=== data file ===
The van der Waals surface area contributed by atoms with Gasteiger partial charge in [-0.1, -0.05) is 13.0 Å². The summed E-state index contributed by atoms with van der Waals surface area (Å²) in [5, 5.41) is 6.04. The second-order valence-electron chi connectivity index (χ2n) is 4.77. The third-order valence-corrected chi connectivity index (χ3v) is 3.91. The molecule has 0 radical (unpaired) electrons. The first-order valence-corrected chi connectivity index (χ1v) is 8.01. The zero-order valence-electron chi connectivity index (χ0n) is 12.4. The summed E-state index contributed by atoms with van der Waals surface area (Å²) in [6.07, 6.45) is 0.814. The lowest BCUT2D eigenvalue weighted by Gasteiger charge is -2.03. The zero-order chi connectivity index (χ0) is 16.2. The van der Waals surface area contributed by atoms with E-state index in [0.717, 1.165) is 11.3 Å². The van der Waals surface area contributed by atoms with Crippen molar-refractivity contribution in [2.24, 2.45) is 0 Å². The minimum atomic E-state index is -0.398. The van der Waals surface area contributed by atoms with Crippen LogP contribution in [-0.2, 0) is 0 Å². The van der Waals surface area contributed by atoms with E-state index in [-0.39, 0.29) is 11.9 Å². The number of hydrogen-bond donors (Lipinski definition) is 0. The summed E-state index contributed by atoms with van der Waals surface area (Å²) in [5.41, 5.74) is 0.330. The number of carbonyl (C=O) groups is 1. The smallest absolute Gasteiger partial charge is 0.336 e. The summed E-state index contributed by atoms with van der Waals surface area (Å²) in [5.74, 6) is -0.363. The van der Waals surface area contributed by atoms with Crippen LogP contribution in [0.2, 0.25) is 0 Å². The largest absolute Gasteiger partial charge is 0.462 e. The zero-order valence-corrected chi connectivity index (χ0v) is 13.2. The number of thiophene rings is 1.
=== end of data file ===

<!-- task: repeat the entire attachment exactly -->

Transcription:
The van der Waals surface area contributed by atoms with Gasteiger partial charge in [-0.1, -0.05) is 13.0 Å². The summed E-state index contributed by atoms with van der Waals surface area (Å²) in [5, 5.41) is 6.04. The second-order valence-electron chi connectivity index (χ2n) is 4.77. The third-order valence-corrected chi connectivity index (χ3v) is 3.91. The molecule has 0 radical (unpaired) electrons. The first-order valence-corrected chi connectivity index (χ1v) is 8.01. The zero-order valence-electron chi connectivity index (χ0n) is 12.4. The summed E-state index contributed by atoms with van der Waals surface area (Å²) in [6.07, 6.45) is 0.814. The lowest BCUT2D eigenvalue weighted by Gasteiger charge is -2.03. The zero-order chi connectivity index (χ0) is 16.2. The van der Waals surface area contributed by atoms with E-state index in [0.717, 1.165) is 11.3 Å². The van der Waals surface area contributed by atoms with Crippen molar-refractivity contribution in [2.24, 2.45) is 0 Å². The minimum atomic E-state index is -0.398. The van der Waals surface area contributed by atoms with Crippen LogP contribution in [-0.2, 0) is 0 Å². The van der Waals surface area contributed by atoms with E-state index in [-0.39, 0.29) is 11.9 Å². The number of hydrogen-bond donors (Lipinski definition) is 0. The summed E-state index contributed by atoms with van der Waals surface area (Å²) in [5.41, 5.74) is 0.330. The number of carbonyl (C=O) groups is 1. The smallest absolute Gasteiger partial charge is 0.336 e. The summed E-state index contributed by atoms with van der Waals surface area (Å²) in [5.74, 6) is -0.363. The van der Waals surface area contributed by atoms with Crippen LogP contribution in [0.2, 0.25) is 0 Å². The largest absolute Gasteiger partial charge is 0.462 e. The zero-order valence-corrected chi connectivity index (χ0v) is 13.2. The number of thiophene rings is 1.